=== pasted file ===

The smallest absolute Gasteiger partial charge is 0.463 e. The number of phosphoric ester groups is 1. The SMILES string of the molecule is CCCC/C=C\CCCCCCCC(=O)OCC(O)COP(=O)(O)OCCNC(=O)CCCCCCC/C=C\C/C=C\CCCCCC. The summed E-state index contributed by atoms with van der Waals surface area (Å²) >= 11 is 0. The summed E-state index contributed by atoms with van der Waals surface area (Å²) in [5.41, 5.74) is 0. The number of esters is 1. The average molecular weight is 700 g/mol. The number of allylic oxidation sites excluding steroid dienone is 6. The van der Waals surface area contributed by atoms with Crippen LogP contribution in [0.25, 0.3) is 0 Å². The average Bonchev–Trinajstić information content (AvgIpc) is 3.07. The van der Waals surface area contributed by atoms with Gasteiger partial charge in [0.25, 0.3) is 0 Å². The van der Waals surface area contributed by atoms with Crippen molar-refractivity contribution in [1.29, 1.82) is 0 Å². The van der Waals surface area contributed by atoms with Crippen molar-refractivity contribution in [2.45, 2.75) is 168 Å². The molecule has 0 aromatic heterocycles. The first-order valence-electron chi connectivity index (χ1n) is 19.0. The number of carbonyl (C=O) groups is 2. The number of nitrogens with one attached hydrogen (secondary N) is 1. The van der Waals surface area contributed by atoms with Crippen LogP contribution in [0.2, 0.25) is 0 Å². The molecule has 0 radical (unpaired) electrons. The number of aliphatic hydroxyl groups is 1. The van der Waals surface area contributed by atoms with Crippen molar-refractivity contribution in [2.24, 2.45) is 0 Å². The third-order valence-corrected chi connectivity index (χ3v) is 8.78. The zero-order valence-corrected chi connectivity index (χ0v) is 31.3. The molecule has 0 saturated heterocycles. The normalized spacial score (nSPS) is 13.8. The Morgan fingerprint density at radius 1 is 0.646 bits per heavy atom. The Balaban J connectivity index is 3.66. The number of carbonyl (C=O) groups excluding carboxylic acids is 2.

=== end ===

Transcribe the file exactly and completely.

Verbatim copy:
The smallest absolute Gasteiger partial charge is 0.463 e. The number of phosphoric ester groups is 1. The SMILES string of the molecule is CCCC/C=C\CCCCCCCC(=O)OCC(O)COP(=O)(O)OCCNC(=O)CCCCCCC/C=C\C/C=C\CCCCCC. The summed E-state index contributed by atoms with van der Waals surface area (Å²) >= 11 is 0. The summed E-state index contributed by atoms with van der Waals surface area (Å²) in [5.41, 5.74) is 0. The number of esters is 1. The average molecular weight is 700 g/mol. The number of allylic oxidation sites excluding steroid dienone is 6. The van der Waals surface area contributed by atoms with Crippen LogP contribution in [0.25, 0.3) is 0 Å². The average Bonchev–Trinajstić information content (AvgIpc) is 3.07. The van der Waals surface area contributed by atoms with Gasteiger partial charge in [0.25, 0.3) is 0 Å². The van der Waals surface area contributed by atoms with Crippen molar-refractivity contribution in [1.29, 1.82) is 0 Å². The van der Waals surface area contributed by atoms with Crippen molar-refractivity contribution in [2.45, 2.75) is 168 Å². The molecule has 0 aromatic heterocycles. The first-order valence-electron chi connectivity index (χ1n) is 19.0. The number of carbonyl (C=O) groups is 2. The number of nitrogens with one attached hydrogen (secondary N) is 1. The van der Waals surface area contributed by atoms with Crippen LogP contribution in [0.2, 0.25) is 0 Å². The molecule has 0 radical (unpaired) electrons. The number of aliphatic hydroxyl groups is 1. The van der Waals surface area contributed by atoms with Crippen molar-refractivity contribution in [2.24, 2.45) is 0 Å². The third-order valence-corrected chi connectivity index (χ3v) is 8.78. The zero-order valence-corrected chi connectivity index (χ0v) is 31.3. The molecule has 0 saturated heterocycles. The normalized spacial score (nSPS) is 13.8. The Morgan fingerprint density at radius 1 is 0.646 bits per heavy atom. The Balaban J connectivity index is 3.66. The number of carbonyl (C=O) groups excluding carboxylic acids is 2.